25.  “Don’t Give Up on Us”/David Soul. A program director once criticized me for calling this record “sappy” on the air. I can see his point, but I’m pretty sure even people who like it think it’s sappy.

We’ll cover the top 24 in a later installment, whenever I get around to it.

10 responses

  1. I turned 10 years old in September 1977 and by that point I was a pop music and radio lover for a few years already. Living in Long Island, NY then, my favorite radio station was WABC and listened to Dan Ingram every day. Thanks primarily to WABC, I’m proud to say I know and love every song in this post – except, embarrassingly so, George Harrison’s “This Song.” Thank you for introducing it to me – decades later than I’d rather admit!

  2. Reblogged this on WEAPON OF SELF-DISTRACTION and commented:
    A GREAT NEW POST FROM A GREAT BLOG OF RADIO LOVERS

    I turned 10 years old in September 1977 and by that point I was a pop music and radio lover for a few years already. Living in Long Island, NY then, my favorite radio station was WABC and listened to Dan Ingram every day. Thanks primarily to WABC, I’m proud to say I know and love every song in this post – except, embarrassingly so, George Harrison’s “This Song.” Thank you for introducing it to me – decades later than I’d rather admit!

  3. I remember “She Did It” only b/c it has at least one Beach Boy on it … though the Beach Boy support is not used as winningly as it was on, say, “Wishing You Were Here.”

  4. Having worked for a large independent distributor at the time, the phonograph in my caged-in warehouse office afforded the opportunity to audition the newest promo singles and albums as they arrived, fresh out of the box. A few of those first-time spins made lasting impressions:

    ‘I’m In You’ was the most-anticipated new release of the year for us. Even before the last track had finished, I’d dubbed it ‘Frampton Comes Apart.’

    Within a minute after dropping the needle on Donna’s “I Feel Love” 45, more than a few of the dozens of order pickers crisscrossing the huge warehouse had made beelines to ask “What is THAT?!” I was too stunned to answer.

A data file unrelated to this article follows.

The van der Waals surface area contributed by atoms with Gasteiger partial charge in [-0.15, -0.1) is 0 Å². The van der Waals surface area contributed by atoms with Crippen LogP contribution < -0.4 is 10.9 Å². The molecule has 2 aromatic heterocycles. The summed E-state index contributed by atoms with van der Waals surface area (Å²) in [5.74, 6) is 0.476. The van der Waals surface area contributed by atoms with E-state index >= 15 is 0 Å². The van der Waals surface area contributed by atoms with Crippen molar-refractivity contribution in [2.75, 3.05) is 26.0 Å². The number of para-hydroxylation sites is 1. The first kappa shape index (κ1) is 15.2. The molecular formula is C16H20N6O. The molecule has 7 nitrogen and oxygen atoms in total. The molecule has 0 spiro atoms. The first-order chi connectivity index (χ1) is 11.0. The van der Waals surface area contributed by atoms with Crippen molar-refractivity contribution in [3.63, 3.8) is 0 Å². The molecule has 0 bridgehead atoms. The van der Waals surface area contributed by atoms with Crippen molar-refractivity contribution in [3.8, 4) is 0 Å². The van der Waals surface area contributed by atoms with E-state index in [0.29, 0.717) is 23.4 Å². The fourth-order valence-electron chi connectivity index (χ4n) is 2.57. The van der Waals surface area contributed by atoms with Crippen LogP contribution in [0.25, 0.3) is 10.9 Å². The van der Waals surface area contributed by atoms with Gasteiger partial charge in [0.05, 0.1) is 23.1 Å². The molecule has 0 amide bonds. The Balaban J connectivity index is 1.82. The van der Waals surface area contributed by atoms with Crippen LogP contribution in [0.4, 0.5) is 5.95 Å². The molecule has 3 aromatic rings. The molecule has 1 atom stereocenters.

The sense of pure delight upon unboxing the “Year Of The Cat” 45. Times two upon hearing how intuitively they’d managed to edit it. Times five when Janus Records actually managed to make it a major hit, since its corporate parent (GRT) was in rough waters.

    1. The edit on “Year of the Cat” is an all-timer. As much as I love the idea of having 6 1/2 minutes of it, the 4 1/2 minute version is just as satisfying.

  5. Me and you are on the same wavelength with these songs. Good stuff…

  6. as far as tv stars making records goes “Don’t Give Up on Us” is one of the best. As a fan of good songcraft the bridge of this (“I really lost my head last night”) I something I marvel at every time I hear it. The summer of ’77 I had a job riding shotgun in a delivery truck and heard lots of these tunes on its radio. What freedom compared to washing dishes the summer before….(though a radio was on at the restaurant, natch)

  7. Recently I heard an aircheck where a station combined Rita’s and Boz’s versions of “We’re All Alone” into one track, and it sounded pretty good! I kinda miss the days of stations going to that much trouble to entertain the listeners.

  8. Hooks and Harmony | Reply

    I have to agree with Rita Coolidge, Heart (although classic rock stations play it to death), Boz Scaggs and yes, Foreigner. I was one of those AM kids. Foreigner was the first album I bought. And “Come Sail Away” was the first song I learned to play on the piano.

    And yes, I remember “She Did It” – it was my introduction to Eric Carmen, and I loved that song.

    Interesting that 33 1/3 is one of your all-time favorites. I never gave it a second listen. I’ll have to go back and give it another shot!

  9. “This Song” by George Harrison is a great example of taking a setback (he was sued, and lost, for “sub-conscious plagerism” over the melody sounding like the Chiffons’ “He’s So Fine”) and turning it into a hit record. In fact, I really liked “This Song” and the music video for it that was unveiled on “Saturday Night Live” which featured Eric Idle. A music video? Yes….long before MTV showed music videos.